• Bindhu – a lot of this is location dependent. For example, if you were in the Silicon Valley, it’d be nearly impossible to stick with this rule because houses are so expensive. You’d have to be willing to make sacrificies and cut backs in other areas. Of course, increasing your income is also a great option to strive towards!

  5. what a great post! I love the table that compares the interest rates! When I was going through the house-buying process a few years ago, I made less than $40,000 and the banks kept telling me that I quailified for $200,000+ mortgage. I don’t know where they got THAT number from. I knew what I could afford though and kept firm on that limit (in spite of my realtor trying to show me houses above my comfort range).

    • Karen – that’s awesome you were able to stick to your limit. A lot of times it’s easy to fall into the “authority” mindset and believe the loan officers way more than we should. Maybe that’s why they call themselves officers… to try and gain even more authority!

  6. According to your 2X rule almost nobody in the Orange County, California area would be able to buy a home. The median income in Orange County for a family of 4 is $75,000. The 2X rule would mean limiting home price to $150,000. The median price of a home in Orange County is $561,000 🙂

    This is a multiplier of 7.5X, yet people are buying homes in droves here… there are multiple offers on properties and they are getting bid up.

    In an ideal world people would spend 2X but the current situation is that in some areas people are spending 6-8X their annual income. Again, it’s the government that is facilitating this as the FHA has been underwriting loans with as much as 60% DTI and 3.5% downpayments. Our government is the biggest culprit in encouraging fiscally irresponsible behavior.

    • I totally agree with you here too… there’s definitely certain metro areas where this rule doesn’t work if you ever want to buy a house. Maybe I need to add a high cost of living adjustment to it! California could be 3x… so 3x times 2x and you get 6x.. maybe closer to reality there!

      Even though I live in New Orleans, I work in Silicon Valley quite a bit and house prices there make me sick. I’m happy to make commensurate wages but to live in a cheaper area!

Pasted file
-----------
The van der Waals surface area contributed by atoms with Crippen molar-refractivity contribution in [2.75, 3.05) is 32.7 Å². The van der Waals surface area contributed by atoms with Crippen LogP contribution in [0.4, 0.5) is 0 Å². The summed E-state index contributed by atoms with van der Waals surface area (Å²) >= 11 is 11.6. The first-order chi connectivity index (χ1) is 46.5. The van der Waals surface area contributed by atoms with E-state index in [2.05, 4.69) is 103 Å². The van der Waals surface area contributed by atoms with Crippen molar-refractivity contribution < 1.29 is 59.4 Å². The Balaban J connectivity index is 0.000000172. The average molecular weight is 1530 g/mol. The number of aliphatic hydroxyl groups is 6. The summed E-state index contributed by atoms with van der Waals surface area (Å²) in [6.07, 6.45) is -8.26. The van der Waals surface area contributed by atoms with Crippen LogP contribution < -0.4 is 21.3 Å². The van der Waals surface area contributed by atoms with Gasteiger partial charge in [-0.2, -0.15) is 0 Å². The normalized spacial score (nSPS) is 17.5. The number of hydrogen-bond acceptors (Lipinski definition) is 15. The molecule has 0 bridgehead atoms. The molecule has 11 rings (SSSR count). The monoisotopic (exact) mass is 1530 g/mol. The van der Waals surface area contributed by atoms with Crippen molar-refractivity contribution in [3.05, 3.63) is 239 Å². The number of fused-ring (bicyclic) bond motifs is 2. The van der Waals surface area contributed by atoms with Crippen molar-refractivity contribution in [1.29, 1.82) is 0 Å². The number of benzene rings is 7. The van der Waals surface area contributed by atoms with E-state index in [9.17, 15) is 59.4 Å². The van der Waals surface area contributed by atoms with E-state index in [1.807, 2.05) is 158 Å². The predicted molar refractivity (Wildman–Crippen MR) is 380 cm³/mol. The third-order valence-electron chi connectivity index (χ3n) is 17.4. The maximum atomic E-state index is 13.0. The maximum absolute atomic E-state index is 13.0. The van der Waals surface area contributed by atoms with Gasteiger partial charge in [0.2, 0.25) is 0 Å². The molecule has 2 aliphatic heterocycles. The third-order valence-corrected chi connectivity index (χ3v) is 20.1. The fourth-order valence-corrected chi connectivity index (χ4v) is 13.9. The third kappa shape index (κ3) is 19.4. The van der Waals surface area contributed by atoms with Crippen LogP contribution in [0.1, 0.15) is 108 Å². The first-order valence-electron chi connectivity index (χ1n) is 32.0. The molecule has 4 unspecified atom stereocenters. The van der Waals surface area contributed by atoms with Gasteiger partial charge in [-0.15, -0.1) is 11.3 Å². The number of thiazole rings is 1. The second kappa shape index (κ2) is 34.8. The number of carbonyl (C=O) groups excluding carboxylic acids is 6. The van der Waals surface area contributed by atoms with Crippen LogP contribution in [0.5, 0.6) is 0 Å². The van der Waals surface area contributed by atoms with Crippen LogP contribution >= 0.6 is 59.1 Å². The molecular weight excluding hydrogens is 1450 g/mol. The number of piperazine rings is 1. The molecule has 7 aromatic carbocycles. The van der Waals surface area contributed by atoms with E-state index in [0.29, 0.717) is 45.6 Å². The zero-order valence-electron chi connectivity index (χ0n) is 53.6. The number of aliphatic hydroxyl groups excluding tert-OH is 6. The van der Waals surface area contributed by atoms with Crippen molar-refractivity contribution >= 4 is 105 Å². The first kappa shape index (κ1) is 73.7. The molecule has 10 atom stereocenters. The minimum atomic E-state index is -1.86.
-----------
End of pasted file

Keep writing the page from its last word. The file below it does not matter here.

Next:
• I understand your logic, though there’s another approach. Some say buy affordable others say buy to your maximum limit if you have sustainable employment. Looking at a rough consistent capital growth of 4% yr the more expensive option will make money quicker.

      • Dan,

        Stick with it even in the OC.

        Even if your average family of 4 has 75k borrowing 150k is still the right answer. They may need to then save another 350k; but if they are socking away 1.5k a month by being frugal then after a decade of investing that money in a good growth mutual fund they’ll be at 350k. And in addition they will have a property that grows in value instead of massive interest payments.

        Yes, at average income one should not own a home in the OC unless they have socked away substantial savings. If everyone followed this advice the price on homes would reach some reasonable ratio. But as-is, the cost of home ownership does not outweigh the benefits if you have to take out 6-7x your annual income to buy the thing.

        Don’t let home ownership come to mean that the home owns you.

  7. Although I can agree with not spending to the max you are pre-approved for, I’m not certain I agree with always paying at least 20% down and doing a 15 year loan. With rates still so low, it seems quite logical that your capital would perform better and achieve a greater net gain in something like an S&P 500 index fund. If you qualify, it seems like using a 30-year VA loan and investing both the down payment and additional monthly cost of a 15-year loan you’ll end up much further ahead in interest gained. Looks like I need to dust of my spreadsheets and verify this logic.